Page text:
‘I was in tears when I saw the first run through’
- Credit: Archant
Hampstead Theatre’s new artistic director Roxana Silbert welcomes the return of live performances of Harold Pinter’s The Dumb Waiter and is optimistic for the future
Roxana Silbert admits watching the first post-lockdown run through of a play at Hampstead Theatre left her in tears.
“I really miss it. I really miss sitting in an audience and the communal experience of watching a play, feeling the energy in a group of people who have shared something,” she says.
“But it’s odd not be able to sit in the bar and talk about it afterwards.”
Silbert had just kicked off her debut season as artistic director when the pandemic hit. There was acclaimed opener The Haystack, then a scheduled run of vintage plays to mark the theatre’s 60th anniversary.
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But the curtain came down just before tech rehearsals of Harold Pinter’s The Dumb Waiter.
“The set has been there ever since and although I loved the play when I chose it, I thought ‘let’s make sure we want to reopen with it’” she says of two hander about bantering hitmen awaiting instructions for their next target.
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“Re-reading it, it’s an extraordinary piece of writing, a 55 minute mix of music hall, naturalism and thriller. Two men sat in a room waiting for instructions on what to do makes new sense in a pandemic. Great writing reinvents itself in whatever situation you are in and it’s much funnier now because of our situation.”
The play was among the first staged by James Roose-Evans’ Hampstead Theatre Club which moved from Holly Bush Vale, to Swiss Cottage and now Eton Avenue.
When she first moved to London in the 1990s, Silbert lived in Belsize Park and worked as a script reader under artistic director Jenny Topper.
“Hampstead was my local theatre and I saw everything. I remember Maureen Lipman’s very funny performance in Peggy For You and an early play by Rona Munro, such a range of plays from mainstream to odd. It was an extraordinary training.”
Later Silbert ran new writing powerhouse Paine’s Plough, cementing her passion for nurturing talent including Dennis Kelly (Matilda, Pulling), and Nick Payne (Constellations, Wanderlust).
For the past six years she has run the Birmingham Rep where she championed diversity and accessibility for artists and audiences, including commissioning new work, staging community plays and popular hits.
“You learn by seeing your work in front of people, and to give writers a ladder into the theatre, to get their first play staged, then seeing them go on to become stars in film, theatre and TV, is incredibly satisfying.”
Future plans include opening Hampstead’s downstairs studio as “a space for new voices”. Playwright Roy Williams’ scheme working with young writers penning their first play continued during lockdown and Silbert had time to help mentor them.
“It was really inspiring. They are the future. A lot will make it into the studio and perhaps transfer to the main house. Get a play on in a studio in London and you get seen by every TV and film producer. That launches careers.”
Other plans include more community outreach and participation projects, and a relaunched “multi-lingual” youth theatre for youngsters with English as a second language.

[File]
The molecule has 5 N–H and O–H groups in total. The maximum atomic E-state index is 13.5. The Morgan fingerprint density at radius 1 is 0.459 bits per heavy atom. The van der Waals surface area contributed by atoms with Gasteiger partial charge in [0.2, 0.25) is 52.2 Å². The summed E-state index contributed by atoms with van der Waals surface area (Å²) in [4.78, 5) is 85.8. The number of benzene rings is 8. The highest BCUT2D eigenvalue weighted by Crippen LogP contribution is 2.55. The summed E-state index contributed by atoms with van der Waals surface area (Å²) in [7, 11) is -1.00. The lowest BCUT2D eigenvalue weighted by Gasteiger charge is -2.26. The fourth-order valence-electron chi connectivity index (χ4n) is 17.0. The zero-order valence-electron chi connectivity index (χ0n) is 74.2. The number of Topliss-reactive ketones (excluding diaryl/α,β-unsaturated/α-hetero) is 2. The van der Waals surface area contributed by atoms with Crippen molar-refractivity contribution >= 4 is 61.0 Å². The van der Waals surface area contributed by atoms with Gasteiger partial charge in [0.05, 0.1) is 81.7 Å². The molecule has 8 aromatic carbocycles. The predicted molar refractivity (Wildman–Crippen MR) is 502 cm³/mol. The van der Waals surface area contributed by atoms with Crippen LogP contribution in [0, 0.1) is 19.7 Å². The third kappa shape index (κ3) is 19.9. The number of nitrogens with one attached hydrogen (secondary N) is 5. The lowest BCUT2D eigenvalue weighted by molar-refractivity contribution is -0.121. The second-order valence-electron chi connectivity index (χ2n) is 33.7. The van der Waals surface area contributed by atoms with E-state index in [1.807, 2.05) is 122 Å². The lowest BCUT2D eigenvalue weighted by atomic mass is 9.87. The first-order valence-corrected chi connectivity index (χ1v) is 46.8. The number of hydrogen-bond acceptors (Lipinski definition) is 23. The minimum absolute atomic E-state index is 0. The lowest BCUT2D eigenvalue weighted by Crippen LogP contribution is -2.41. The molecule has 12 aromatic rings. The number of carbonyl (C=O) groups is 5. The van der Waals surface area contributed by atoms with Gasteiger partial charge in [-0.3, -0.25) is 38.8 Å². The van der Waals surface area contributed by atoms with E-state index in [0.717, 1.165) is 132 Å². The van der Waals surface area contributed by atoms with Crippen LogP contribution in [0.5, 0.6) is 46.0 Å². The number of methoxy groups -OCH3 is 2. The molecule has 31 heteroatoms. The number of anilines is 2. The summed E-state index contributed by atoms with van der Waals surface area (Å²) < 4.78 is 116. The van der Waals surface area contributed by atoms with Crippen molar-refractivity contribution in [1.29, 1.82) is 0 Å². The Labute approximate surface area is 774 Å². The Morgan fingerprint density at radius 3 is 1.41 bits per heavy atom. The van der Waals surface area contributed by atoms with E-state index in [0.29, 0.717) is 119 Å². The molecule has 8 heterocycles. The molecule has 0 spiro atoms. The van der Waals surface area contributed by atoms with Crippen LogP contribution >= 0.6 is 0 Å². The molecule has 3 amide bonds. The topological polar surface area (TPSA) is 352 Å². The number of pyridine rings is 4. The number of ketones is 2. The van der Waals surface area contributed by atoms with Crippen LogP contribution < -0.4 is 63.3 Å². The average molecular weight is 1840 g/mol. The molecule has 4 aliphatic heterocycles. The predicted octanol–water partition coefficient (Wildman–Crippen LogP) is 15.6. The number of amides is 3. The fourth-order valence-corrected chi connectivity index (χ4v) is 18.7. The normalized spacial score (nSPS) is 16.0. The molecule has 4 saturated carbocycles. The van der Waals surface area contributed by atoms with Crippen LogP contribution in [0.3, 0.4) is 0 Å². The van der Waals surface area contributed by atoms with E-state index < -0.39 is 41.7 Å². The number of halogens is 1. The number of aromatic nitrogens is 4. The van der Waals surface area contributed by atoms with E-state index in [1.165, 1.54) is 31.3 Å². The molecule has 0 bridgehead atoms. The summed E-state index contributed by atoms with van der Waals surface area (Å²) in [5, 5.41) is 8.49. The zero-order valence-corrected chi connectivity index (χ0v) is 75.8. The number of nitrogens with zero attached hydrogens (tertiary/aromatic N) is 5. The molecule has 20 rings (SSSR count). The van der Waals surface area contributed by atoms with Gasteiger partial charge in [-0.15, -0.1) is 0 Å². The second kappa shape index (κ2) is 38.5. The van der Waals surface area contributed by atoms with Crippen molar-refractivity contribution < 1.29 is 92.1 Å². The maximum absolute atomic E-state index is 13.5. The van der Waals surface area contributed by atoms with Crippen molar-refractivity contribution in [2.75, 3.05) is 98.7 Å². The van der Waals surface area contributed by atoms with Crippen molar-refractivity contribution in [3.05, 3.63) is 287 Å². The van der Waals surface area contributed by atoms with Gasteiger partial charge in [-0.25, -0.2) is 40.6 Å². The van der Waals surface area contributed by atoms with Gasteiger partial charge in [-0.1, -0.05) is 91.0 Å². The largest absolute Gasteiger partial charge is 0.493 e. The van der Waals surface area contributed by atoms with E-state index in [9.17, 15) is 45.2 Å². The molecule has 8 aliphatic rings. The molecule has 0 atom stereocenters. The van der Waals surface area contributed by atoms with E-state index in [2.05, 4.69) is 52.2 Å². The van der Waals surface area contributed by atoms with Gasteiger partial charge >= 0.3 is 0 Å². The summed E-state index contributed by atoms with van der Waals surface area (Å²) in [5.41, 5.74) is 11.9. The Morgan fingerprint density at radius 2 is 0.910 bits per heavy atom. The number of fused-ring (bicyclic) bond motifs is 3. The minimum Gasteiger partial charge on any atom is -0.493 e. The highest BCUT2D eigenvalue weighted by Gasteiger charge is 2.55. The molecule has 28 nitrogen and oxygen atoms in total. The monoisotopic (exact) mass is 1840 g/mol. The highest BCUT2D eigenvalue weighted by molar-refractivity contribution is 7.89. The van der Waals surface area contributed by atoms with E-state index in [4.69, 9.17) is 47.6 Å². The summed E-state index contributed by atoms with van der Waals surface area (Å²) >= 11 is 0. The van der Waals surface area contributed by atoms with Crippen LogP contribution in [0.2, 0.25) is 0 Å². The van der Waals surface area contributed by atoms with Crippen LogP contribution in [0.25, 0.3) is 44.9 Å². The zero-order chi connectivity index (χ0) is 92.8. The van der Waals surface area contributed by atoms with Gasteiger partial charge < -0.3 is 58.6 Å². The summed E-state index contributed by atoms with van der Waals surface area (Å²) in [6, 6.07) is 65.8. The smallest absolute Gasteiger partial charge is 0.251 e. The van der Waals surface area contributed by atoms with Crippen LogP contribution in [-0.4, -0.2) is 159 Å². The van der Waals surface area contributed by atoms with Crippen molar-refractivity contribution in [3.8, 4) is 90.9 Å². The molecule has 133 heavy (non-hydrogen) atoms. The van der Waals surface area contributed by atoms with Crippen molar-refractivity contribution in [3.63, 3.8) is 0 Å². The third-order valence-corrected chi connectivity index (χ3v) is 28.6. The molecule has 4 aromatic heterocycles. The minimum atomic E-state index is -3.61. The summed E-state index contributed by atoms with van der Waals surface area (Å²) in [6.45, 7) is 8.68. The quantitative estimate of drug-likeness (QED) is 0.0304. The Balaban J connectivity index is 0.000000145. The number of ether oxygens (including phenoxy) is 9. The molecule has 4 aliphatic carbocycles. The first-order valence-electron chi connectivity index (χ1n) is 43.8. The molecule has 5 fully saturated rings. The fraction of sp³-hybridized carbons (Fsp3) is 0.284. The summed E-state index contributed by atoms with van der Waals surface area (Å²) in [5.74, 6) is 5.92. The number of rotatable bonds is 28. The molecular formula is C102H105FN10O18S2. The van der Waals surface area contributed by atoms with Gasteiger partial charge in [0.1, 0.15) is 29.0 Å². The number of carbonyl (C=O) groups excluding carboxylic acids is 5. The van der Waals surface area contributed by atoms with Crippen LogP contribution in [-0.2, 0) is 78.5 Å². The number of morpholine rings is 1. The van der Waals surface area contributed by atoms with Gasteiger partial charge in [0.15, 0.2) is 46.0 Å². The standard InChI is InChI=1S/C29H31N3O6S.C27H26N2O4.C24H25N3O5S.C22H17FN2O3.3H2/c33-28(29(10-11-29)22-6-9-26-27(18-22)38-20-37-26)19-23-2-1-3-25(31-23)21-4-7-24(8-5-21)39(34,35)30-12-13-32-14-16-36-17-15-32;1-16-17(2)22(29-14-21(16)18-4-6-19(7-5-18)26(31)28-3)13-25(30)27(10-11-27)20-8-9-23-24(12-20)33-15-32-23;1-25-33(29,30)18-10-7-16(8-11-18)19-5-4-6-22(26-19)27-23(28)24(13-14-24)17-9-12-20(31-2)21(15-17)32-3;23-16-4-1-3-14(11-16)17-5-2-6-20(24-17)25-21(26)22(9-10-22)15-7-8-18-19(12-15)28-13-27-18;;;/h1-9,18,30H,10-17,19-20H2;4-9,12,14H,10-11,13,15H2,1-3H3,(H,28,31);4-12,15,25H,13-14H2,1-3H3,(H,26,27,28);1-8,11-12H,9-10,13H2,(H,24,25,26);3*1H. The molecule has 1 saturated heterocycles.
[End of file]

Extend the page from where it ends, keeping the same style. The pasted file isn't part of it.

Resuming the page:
When she landed the job, Silbert contacted past artistic directors Ed Hall, Michael Rudman and Roose-Evans to “get a sense of what Hampstead had meant to them” and work out “what it’s doing really well and how to move forward.”
“Theatres have personalities that outlive their artistic directors - they are only caretakers,” she says.
“Hampstead is a small theatre that punches above its weight. Progressive, forward-thinking, a local theatre with international reach.”
During the pandemic they “furloughed hard” to avoid redundancies, while free streaming past hits “to keep people engaged until we were back.”
“I’ve felt so much support from the community. They really miss the theatre and want to come back,” she adds.
Born in Buenos Aires, Silbert has Italian heritage from her mother and Lithuanian Jewish heritage from her father.
It gives her an understanding of the Jewish community who settled in Hampstead post war - and an interest in “how different communities in London rub along living cheek by jowl”.
“James (Roose-Evans) created a theatre out of the spirit of that community, it has grown from those roots and is still there. During the pandemic you see where all the different communities are and it’s really diverse. I want everyone to feel they can come here.”
As to what she seeks in new writing she says: “You can sniff a good play, it’s really easy to read. It’s a gift to be able to write dialogue. Line by line writing captures you and you don’t want to put it down.
“I like stories that haven’t been told before, or are told in a way you haven’t heard before. Plays where where I care about the people, where something in the soul of it captures you.”
Looking ahead, she believes Hampstead won’t be at full capacity until autumn 2021, but adds: “I’ve always felt positive that we would survive and hopefully thrive. We will carry on producing work until we are told we can’t.”
And like Pinter’s famous dialogue, she says the pandemic “is just a pause.”
The Dumb Waiter runs at Hampstead Theatre until January 16.